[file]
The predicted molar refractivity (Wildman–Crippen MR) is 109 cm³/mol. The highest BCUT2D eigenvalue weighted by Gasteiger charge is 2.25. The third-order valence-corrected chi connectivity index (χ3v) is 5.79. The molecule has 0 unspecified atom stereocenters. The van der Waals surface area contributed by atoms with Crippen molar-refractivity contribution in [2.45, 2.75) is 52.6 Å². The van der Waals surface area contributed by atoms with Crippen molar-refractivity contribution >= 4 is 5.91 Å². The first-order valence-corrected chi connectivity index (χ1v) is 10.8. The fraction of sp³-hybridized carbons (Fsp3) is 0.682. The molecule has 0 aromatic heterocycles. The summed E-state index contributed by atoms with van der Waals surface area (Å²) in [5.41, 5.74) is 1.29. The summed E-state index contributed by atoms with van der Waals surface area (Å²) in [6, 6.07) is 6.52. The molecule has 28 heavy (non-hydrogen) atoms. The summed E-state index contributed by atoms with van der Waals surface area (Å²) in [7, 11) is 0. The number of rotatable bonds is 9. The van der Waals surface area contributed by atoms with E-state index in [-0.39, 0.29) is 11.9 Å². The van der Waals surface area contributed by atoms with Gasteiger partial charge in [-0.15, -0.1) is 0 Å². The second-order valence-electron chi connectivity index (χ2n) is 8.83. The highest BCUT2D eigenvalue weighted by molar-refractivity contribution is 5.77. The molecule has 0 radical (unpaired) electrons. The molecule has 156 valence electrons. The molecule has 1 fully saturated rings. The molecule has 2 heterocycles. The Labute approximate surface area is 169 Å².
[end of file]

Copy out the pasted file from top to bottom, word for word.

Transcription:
The predicted molar refractivity (Wildman–Crippen MR) is 109 cm³/mol. The highest BCUT2D eigenvalue weighted by Gasteiger charge is 2.25. The third-order valence-corrected chi connectivity index (χ3v) is 5.79. The molecule has 0 unspecified atom stereocenters. The van der Waals surface area contributed by atoms with Crippen molar-refractivity contribution in [2.45, 2.75) is 52.6 Å². The van der Waals surface area contributed by atoms with Crippen molar-refractivity contribution >= 4 is 5.91 Å². The first-order valence-corrected chi connectivity index (χ1v) is 10.8. The fraction of sp³-hybridized carbons (Fsp3) is 0.682. The molecule has 0 aromatic heterocycles. The summed E-state index contributed by atoms with van der Waals surface area (Å²) in [5.41, 5.74) is 1.29. The summed E-state index contributed by atoms with van der Waals surface area (Å²) in [6, 6.07) is 6.52. The molecule has 28 heavy (non-hydrogen) atoms. The summed E-state index contributed by atoms with van der Waals surface area (Å²) in [7, 11) is 0. The number of rotatable bonds is 9. The van der Waals surface area contributed by atoms with E-state index in [-0.39, 0.29) is 11.9 Å². The van der Waals surface area contributed by atoms with Gasteiger partial charge in [-0.15, -0.1) is 0 Å². The second-order valence-electron chi connectivity index (χ2n) is 8.83. The highest BCUT2D eigenvalue weighted by molar-refractivity contribution is 5.77. The molecule has 0 radical (unpaired) electrons. The molecule has 156 valence electrons. The molecule has 1 fully saturated rings. The molecule has 2 heterocycles. The Labute approximate surface area is 169 Å².